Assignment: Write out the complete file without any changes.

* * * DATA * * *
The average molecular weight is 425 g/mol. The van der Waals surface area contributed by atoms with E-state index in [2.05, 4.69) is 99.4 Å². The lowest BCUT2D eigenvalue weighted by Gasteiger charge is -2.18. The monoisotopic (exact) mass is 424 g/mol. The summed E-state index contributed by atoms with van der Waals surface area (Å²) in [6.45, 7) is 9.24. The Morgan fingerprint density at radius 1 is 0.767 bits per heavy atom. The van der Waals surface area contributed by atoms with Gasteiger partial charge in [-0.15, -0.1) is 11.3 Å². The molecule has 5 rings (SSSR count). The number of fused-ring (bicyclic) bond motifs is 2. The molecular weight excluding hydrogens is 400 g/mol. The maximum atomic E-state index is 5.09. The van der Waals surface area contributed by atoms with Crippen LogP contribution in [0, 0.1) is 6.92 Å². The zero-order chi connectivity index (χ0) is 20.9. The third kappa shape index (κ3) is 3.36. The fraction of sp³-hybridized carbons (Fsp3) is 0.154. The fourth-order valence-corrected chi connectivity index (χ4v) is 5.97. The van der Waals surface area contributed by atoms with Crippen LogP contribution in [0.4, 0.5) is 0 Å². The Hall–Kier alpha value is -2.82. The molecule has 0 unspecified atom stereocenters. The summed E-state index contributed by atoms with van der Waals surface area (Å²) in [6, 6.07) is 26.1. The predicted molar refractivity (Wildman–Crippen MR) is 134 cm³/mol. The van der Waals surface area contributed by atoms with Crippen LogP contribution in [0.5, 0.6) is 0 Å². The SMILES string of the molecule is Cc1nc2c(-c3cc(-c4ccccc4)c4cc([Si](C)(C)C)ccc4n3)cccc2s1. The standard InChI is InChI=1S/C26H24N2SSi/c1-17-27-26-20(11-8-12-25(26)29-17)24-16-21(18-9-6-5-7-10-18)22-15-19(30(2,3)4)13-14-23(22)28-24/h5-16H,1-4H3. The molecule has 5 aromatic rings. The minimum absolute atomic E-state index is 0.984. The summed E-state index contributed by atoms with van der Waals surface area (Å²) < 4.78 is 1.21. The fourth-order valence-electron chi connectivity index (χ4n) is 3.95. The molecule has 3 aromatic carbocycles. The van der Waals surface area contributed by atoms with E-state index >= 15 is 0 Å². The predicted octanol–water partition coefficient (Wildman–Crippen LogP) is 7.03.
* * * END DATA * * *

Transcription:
The average molecular weight is 425 g/mol. The van der Waals surface area contributed by atoms with E-state index in [2.05, 4.69) is 99.4 Å². The lowest BCUT2D eigenvalue weighted by Gasteiger charge is -2.18. The monoisotopic (exact) mass is 424 g/mol. The summed E-state index contributed by atoms with van der Waals surface area (Å²) in [6.45, 7) is 9.24. The Morgan fingerprint density at radius 1 is 0.767 bits per heavy atom. The van der Waals surface area contributed by atoms with Gasteiger partial charge in [-0.15, -0.1) is 11.3 Å². The molecule has 5 rings (SSSR count). The number of fused-ring (bicyclic) bond motifs is 2. The molecular weight excluding hydrogens is 400 g/mol. The maximum atomic E-state index is 5.09. The van der Waals surface area contributed by atoms with Crippen LogP contribution in [0, 0.1) is 6.92 Å². The zero-order chi connectivity index (χ0) is 20.9. The third kappa shape index (κ3) is 3.36. The fraction of sp³-hybridized carbons (Fsp3) is 0.154. The fourth-order valence-corrected chi connectivity index (χ4v) is 5.97. The van der Waals surface area contributed by atoms with Crippen LogP contribution in [0.4, 0.5) is 0 Å². The Hall–Kier alpha value is -2.82. The molecule has 0 unspecified atom stereocenters. The summed E-state index contributed by atoms with van der Waals surface area (Å²) in [6, 6.07) is 26.1. The predicted molar refractivity (Wildman–Crippen MR) is 134 cm³/mol. The van der Waals surface area contributed by atoms with Crippen LogP contribution in [0.5, 0.6) is 0 Å². The SMILES string of the molecule is Cc1nc2c(-c3cc(-c4ccccc4)c4cc([Si](C)(C)C)ccc4n3)cccc2s1. The standard InChI is InChI=1S/C26H24N2SSi/c1-17-27-26-20(11-8-12-25(26)29-17)24-16-21(18-9-6-5-7-10-18)22-15-19(30(2,3)4)13-14-23(22)28-24/h5-16H,1-4H3. The molecule has 5 aromatic rings. The minimum absolute atomic E-state index is 0.984. The summed E-state index contributed by atoms with van der Waals surface area (Å²) < 4.78 is 1.21. The fourth-order valence-electron chi connectivity index (χ4n) is 3.95. The molecule has 3 aromatic carbocycles. The van der Waals surface area contributed by atoms with E-state index >= 15 is 0 Å². The predicted octanol–water partition coefficient (Wildman–Crippen LogP) is 7.03.